Gresham Outdoor Public Art looks forward after successful 2017, says chairwoman Judy Han.

OUTLOOK FILE PHOTO - Driscoll, a bronze statue that honors Greshams connection to Guide Dogs for the Blind, has become a popular stop for those walking along North Main Avenue. During the holidays in downtown Gresham, a trend emerged. People would go to the bronze statues that now dot the corners of North Main Avenue and Northeast Third Street and hang wreaths around their necks or place a Santa hat on their heads.

For Judy Han, that kind of interaction is exactly what Gresham Outdoor Public Art (GOPA) was hoping to see when the organization worked to bring more installations throughout the city.

"It's amazing, the art has lifted the spirits of people in the community," said Han, chairwoman of the GOPA board. "They get off their cellphones and interact with it."

This past year was a busy one for GOPA, which works to bring pieces by local artists to Gresham while providing ongoing educational and cultural experiences. They celebrated unveiling "Blue," a statue by Heather Soderberg, "Berry Harvest," a mural by Don Gray, and "Slide the Otter" and "Seeker the Raven," statues in Nadaka Nature Park by Rip and Chad Caswell.

OUTLOOK FILE PHOTO - Children love petting Slider the bronze otter at Nadaka Nature Park. The statue, made by Troutdales Rip Caswell, was put in place through support from the Gresham Outdoor Public Art group. "In all of these cases, we are celebrating local artists," said Leslie Radke, the treasurer of GOPA. "What we want to be is a bridge in our community to different organizations and groups."

The art GOPA supports and brings to the community is geared toward those who donate in an effort to highlight the best parts of Gresham. One of the most recent pieces, a bronze teddy bear outside of Boccelli's Ristorante, commemorates the ever-popular Soroptimist International of Gresham's Teddy Bear Parade.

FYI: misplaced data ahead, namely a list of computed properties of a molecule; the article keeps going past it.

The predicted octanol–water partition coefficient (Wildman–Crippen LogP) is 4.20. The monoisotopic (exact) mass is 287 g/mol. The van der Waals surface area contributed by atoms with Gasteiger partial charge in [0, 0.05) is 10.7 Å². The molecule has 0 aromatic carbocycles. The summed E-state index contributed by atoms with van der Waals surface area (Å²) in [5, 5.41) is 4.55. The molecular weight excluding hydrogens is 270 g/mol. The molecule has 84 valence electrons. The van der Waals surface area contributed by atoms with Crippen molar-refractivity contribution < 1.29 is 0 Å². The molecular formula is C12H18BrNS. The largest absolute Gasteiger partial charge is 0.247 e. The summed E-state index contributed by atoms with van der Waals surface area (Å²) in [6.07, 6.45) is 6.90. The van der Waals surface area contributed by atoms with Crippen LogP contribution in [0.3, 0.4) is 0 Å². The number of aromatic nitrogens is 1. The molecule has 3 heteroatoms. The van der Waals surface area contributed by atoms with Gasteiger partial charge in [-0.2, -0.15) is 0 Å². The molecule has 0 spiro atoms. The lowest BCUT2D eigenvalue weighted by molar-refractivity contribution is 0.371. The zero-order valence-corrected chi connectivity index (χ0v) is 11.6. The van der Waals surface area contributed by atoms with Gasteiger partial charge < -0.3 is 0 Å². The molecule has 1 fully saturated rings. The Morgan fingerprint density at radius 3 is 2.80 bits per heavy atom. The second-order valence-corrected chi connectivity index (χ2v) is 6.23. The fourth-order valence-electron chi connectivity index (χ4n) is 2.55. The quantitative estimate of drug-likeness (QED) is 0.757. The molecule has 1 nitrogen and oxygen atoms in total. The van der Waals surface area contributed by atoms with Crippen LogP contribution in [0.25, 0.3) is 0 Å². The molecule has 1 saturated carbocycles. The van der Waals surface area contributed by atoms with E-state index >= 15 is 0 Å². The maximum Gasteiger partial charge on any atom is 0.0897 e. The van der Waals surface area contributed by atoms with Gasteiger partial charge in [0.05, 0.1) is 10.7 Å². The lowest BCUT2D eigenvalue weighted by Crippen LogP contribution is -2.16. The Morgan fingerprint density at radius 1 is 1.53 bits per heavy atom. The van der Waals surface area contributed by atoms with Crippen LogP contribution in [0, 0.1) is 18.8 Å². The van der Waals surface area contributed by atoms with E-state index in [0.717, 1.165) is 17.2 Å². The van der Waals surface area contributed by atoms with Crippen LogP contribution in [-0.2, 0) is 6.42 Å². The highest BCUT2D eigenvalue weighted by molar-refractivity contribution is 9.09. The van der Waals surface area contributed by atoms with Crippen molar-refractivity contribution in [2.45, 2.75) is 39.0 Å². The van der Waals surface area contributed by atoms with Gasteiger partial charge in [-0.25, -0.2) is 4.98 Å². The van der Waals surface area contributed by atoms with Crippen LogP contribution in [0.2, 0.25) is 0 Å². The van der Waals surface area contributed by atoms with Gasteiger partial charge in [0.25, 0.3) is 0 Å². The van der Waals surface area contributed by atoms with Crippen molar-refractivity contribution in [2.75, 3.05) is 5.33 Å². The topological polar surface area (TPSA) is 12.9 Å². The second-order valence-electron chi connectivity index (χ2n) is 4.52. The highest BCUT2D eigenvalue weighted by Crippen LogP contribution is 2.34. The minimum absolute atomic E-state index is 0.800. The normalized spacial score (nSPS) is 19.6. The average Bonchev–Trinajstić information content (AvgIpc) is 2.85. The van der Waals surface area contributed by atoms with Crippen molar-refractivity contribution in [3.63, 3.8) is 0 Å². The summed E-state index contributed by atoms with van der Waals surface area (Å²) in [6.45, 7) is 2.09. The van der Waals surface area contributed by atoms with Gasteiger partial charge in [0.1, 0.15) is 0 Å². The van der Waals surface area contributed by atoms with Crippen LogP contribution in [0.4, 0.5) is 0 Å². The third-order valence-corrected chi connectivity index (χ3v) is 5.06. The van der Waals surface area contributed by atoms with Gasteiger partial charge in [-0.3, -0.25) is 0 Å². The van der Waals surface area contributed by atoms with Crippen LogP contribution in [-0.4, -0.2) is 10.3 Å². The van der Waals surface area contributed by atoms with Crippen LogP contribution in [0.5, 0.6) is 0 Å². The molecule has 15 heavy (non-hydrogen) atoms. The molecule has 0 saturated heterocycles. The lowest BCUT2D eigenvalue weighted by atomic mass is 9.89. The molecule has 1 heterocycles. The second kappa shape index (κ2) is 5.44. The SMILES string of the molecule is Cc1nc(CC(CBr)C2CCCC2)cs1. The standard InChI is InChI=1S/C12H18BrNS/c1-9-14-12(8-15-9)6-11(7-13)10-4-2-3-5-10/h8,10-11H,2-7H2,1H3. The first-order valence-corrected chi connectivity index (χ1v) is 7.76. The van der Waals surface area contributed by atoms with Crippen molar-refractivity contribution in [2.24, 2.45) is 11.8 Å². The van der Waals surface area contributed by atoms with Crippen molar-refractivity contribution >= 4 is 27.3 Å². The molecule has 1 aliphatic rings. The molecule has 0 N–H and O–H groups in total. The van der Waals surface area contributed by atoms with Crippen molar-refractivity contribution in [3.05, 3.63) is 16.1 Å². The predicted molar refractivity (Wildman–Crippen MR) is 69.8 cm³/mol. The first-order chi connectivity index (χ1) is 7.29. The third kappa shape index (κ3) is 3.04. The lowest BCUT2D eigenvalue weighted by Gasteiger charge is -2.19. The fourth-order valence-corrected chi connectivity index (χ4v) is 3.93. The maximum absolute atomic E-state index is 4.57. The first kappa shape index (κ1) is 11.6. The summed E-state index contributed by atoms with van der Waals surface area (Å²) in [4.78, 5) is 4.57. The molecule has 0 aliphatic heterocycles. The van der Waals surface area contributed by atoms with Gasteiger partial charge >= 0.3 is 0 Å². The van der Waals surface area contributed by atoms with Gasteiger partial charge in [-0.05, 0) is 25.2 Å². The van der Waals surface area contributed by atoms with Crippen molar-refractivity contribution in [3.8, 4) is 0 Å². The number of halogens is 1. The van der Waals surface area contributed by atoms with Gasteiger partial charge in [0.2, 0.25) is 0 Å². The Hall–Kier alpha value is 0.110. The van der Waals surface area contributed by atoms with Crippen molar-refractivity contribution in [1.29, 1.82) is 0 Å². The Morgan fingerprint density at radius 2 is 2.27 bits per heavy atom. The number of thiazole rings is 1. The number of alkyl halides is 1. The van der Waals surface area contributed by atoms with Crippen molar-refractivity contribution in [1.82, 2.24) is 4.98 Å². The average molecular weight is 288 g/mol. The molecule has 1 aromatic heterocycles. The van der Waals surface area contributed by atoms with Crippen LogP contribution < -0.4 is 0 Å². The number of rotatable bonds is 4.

And while some would be content with the successes of yesterday, GOPA is already hard at work planning more pieces for this year.

"We can't do what we do alone, and the city has been unbelievably supportive," Radke said. "We want art to emanate all throughout the city."

More ornate bike racks will be coming to downtown Gresham. A large pod, called the bike farm, will be located outside of Jazzy Bagels, facing East Powell Boulevard. They are being made from recycled wagon wheels, matching the mural on the wall showcasing the community's agricultural history.

The bike racks being placed around the city are in response to cycling groups that often use Gresham as their end destination. As bike tourism has steadily increased in Gresham, GOPA decided it would be a nice way to bring functional art into the community.

Another planned installation is planned near the corner of Third Street and Hood Avenue. That sculpture was made by Mt. Hood Community College students in the sculpture and glass department, and will invoke images of leaves and nature. That piece should be installed around the end of the month.

At Tsuru Island, thanks to support from the employees of Stamp-Connection, there will soon be a statue of a crane taking flight in the Japanese gardens.

"We have a lot of things we are excited about that we are still working on putting together," Han said.

Some of those, for which details are still being ironed out, include an installation on Northwest Fifth Street near East Hill Church, a piece on Southeast 181st Avenue, and potentially a piece honoring Native Americans in a local park.

OUTLOOK FILE PHOTO - Gresham Mayor Shane Bemis, right, celebrated the unveiling of the bronze teddy bear, a key part of the ever-popular Teddy Bear Parade.Art brought to the community through GOPA is only possible through the support and donations of others in the city. Visit to donate, or email This email address is being protected from spambots. You need JavaScript enabled to view it. if you want to discuss ideas for art that would fit with your business or organization.

"We can always have art that fits with what local businesses do or need," Han said.

GOPA members say their goal is to bring more brightness and joy into the community they love.

"Gresham is becoming a walking community and is full of families," Han said. "Someday you will be able to walk through our community and touch and feel all of the art on every block."

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